IMG_20160818_171401.jpgThrough such enterprises, the sheep earned themselves enough money to pay for their own winter hay every year.  One year they bought me a brand new spinning wheel, too, since my fist one was second hand  and falling apart from so much use.  Another year the sheep bought a shearing stand, and a new set of electric shears.

For five years I connected with the Louisiana Renaissance Festival and demonstrated sheep and spinning wool into a finished product, such as a blanket, hat or mittens with other fiber friends.  This wonderful experience gave me exposure to the public, and all their questions about sheep and shepherds, and more experience with other spinners and fiber artists.

Sometimes my children and I would be asked to bring sheep to share at a local school, or a church for vacation Bible School or Christmas  program.  We brought sheep to the Renaissance Festival.  I loved having the chance to connect people with “real” sheep.  They would always ask, “Is that a real sheep??”

Demonstrating herding with Kay at Louisiana Renaissance Festival in 2015.

I learned about sheep herding through several friends, but especially my friend Kay, with who I got to demonstrate sheep herding several times at the Rural Life Museum, and the Louisiana Renaissance Festival, with her Boarder Collie, Joey, and my sheep.

John and I were very blessed to meet and make friends with Tim and Linda  at our church in Denham Springs. Tim is the pastor, and Linda the artist who worked with me on  Green Grass, Still Waters: Woolfred Lamb Explains Psalm 23, and handpainted the illustrationsWorking with Linda brought creating a children’s book from a vague idea into living reality.  I am so thankful for her collaboration and friendship!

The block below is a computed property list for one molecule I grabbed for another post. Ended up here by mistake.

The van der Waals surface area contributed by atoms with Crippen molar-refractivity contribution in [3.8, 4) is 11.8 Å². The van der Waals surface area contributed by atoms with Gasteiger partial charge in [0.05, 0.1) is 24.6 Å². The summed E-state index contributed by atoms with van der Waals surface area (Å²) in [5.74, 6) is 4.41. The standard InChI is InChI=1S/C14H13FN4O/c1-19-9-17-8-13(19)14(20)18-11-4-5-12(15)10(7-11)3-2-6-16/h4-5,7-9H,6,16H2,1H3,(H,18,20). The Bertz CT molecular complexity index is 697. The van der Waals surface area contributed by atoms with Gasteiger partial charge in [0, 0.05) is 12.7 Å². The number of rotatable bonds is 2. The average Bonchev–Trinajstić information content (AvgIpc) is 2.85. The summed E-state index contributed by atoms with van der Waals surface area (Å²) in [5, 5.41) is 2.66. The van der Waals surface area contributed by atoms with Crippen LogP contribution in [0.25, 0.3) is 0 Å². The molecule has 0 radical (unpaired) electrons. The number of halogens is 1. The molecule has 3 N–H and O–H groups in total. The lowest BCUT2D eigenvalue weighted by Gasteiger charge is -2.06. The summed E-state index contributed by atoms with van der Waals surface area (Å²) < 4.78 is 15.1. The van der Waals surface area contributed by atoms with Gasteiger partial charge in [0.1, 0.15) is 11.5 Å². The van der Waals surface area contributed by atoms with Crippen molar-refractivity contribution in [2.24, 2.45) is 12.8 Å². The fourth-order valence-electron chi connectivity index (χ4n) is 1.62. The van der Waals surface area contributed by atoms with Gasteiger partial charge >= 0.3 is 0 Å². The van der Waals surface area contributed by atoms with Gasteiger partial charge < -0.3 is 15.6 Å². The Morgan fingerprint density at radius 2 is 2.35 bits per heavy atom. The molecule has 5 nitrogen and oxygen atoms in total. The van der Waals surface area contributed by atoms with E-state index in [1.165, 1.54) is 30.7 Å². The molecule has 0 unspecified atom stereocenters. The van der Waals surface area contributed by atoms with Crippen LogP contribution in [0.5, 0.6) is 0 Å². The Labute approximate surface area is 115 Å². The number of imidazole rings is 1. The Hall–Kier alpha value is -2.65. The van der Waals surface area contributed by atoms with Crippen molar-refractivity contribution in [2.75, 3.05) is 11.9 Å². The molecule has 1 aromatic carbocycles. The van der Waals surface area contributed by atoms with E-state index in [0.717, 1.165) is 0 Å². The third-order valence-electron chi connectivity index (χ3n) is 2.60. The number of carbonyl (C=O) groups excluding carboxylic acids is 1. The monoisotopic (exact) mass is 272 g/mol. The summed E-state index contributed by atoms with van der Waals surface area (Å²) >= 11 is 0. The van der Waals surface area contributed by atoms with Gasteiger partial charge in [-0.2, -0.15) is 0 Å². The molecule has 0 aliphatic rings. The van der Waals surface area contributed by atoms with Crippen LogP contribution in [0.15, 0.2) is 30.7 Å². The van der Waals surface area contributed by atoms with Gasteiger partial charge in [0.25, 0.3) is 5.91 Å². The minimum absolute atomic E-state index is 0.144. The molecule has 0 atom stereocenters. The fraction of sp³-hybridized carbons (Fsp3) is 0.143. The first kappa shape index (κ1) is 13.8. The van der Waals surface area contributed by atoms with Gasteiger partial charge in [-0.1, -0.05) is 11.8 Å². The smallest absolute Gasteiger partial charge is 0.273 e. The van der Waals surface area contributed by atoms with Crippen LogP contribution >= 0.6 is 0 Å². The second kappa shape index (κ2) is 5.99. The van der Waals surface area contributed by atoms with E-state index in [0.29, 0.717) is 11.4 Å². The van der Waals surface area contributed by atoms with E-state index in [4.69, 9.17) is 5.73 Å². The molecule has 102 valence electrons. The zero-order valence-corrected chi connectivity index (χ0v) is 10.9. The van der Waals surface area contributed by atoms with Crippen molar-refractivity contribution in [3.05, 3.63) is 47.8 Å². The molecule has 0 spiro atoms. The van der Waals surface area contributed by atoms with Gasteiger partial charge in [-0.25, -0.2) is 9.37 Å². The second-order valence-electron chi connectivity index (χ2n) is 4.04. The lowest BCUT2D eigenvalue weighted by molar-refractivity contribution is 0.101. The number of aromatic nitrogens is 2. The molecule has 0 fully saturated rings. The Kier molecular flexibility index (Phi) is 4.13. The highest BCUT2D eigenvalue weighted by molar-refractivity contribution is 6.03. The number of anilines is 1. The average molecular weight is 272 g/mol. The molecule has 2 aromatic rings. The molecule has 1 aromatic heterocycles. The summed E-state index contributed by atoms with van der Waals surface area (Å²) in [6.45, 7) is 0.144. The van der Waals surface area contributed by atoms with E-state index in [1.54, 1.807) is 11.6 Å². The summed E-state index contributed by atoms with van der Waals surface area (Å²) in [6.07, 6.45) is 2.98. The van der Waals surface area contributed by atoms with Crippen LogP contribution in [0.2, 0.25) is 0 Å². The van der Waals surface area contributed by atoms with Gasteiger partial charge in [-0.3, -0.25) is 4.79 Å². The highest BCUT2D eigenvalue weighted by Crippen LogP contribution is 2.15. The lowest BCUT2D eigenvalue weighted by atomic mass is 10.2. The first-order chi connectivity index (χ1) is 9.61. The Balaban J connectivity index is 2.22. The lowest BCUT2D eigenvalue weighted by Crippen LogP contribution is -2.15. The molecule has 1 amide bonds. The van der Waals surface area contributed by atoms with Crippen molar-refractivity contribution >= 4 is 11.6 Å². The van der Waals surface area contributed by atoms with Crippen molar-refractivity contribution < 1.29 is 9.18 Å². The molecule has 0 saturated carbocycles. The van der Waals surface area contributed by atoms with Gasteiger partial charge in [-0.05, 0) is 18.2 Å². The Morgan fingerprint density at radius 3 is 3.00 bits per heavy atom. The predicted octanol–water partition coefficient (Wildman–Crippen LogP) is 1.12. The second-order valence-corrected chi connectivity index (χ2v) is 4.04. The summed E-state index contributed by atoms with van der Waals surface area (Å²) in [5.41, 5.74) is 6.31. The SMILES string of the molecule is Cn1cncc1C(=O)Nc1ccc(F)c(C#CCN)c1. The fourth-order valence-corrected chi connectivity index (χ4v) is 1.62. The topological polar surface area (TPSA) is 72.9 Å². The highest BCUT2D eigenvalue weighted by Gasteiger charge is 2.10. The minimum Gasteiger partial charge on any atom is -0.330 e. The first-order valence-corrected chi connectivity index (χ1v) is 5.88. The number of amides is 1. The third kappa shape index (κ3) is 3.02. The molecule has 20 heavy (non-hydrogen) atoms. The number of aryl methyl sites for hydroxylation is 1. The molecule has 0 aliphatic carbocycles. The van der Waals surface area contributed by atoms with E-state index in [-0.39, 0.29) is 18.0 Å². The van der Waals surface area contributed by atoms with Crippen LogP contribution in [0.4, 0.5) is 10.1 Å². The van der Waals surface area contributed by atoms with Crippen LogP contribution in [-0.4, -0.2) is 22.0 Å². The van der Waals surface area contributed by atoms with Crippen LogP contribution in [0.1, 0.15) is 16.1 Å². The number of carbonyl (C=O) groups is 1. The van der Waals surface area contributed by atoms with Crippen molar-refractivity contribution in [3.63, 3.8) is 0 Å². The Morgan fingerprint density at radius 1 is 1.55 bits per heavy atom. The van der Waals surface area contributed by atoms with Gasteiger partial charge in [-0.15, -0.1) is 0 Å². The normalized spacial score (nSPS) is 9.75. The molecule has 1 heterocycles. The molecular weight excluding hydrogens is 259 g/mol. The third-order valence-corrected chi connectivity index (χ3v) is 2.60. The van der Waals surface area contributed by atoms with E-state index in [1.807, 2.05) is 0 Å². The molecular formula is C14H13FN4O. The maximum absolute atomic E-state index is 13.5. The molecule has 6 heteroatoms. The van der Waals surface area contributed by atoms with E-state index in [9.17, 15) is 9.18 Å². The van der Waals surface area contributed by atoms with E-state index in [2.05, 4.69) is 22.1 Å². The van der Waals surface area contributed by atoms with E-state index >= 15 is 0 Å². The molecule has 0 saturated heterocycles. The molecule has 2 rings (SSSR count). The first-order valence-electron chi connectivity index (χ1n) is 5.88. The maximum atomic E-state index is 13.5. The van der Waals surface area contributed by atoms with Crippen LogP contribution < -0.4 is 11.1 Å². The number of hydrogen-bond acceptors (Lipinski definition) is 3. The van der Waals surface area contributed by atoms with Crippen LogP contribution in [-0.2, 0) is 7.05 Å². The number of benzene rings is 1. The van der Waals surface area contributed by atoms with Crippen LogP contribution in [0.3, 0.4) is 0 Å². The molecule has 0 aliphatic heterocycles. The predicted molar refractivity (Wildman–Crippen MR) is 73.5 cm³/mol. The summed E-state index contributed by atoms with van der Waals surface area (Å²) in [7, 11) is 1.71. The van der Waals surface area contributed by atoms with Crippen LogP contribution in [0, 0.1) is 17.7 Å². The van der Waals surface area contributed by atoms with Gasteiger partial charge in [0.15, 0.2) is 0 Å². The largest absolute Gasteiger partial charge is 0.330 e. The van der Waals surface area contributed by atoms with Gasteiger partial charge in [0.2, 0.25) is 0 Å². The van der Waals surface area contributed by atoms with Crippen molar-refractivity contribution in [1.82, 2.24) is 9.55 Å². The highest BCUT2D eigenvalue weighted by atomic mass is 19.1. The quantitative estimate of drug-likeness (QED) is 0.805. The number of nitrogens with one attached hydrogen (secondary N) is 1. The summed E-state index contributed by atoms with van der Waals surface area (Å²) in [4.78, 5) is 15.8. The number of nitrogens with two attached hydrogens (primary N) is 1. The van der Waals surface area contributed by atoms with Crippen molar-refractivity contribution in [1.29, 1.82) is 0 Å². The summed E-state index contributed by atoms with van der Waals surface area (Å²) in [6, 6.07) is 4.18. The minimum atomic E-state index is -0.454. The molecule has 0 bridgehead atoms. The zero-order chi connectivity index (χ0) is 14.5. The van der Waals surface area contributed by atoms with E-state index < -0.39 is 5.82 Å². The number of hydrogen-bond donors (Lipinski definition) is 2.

In May, 2016 I was the guest speaker for the Mother/Daughter luncheon at Grace Community Bible Church where I spoke on “Hearing the Shepherd’s Heart”.

To see video of Hearing the Shepherd’s Heart, click here.

Through my  shepherding, spinning, shearing, demonstrating, selling, and collaborating experiences with others throughout those years in Louisiana,  I gained a clearer idea of Jesus, as my Shepherd, really is, and what it means to follow Him, as a sheep follows a shepherd.  It is not at all the “blind following, like a sheep” you may think!  It is a far more complex, beautiful metaphor than that.  (see “What is a ‘Sheep-Like’ Faith?”)

Our time in Louisiana has ended since moving to Wyoming with the flock in late 2016.  A new chapter is beginning as I meet other spinners and shepherds here and work to develop our new 12 acres into decent grazing land.  There is so much to learn about shepherding in this different climate!  Learning about sheep and all things sheep related, is my passion.  Nothing soothes my soul like listening to the gentle sounds of sheep grazing.  Throughout it all I have prayed for the Lord to teach me about Him, and for Him to use me to teach others.  I look to do that proactively now, through continuing to write and collaborate with Linda to create new projects to teach what I have learned about sheep and shepherds and why they are such an essential metaphor for understanding our relationship to God.  It is a hurting world out there, in dire need of the Good Shepherd.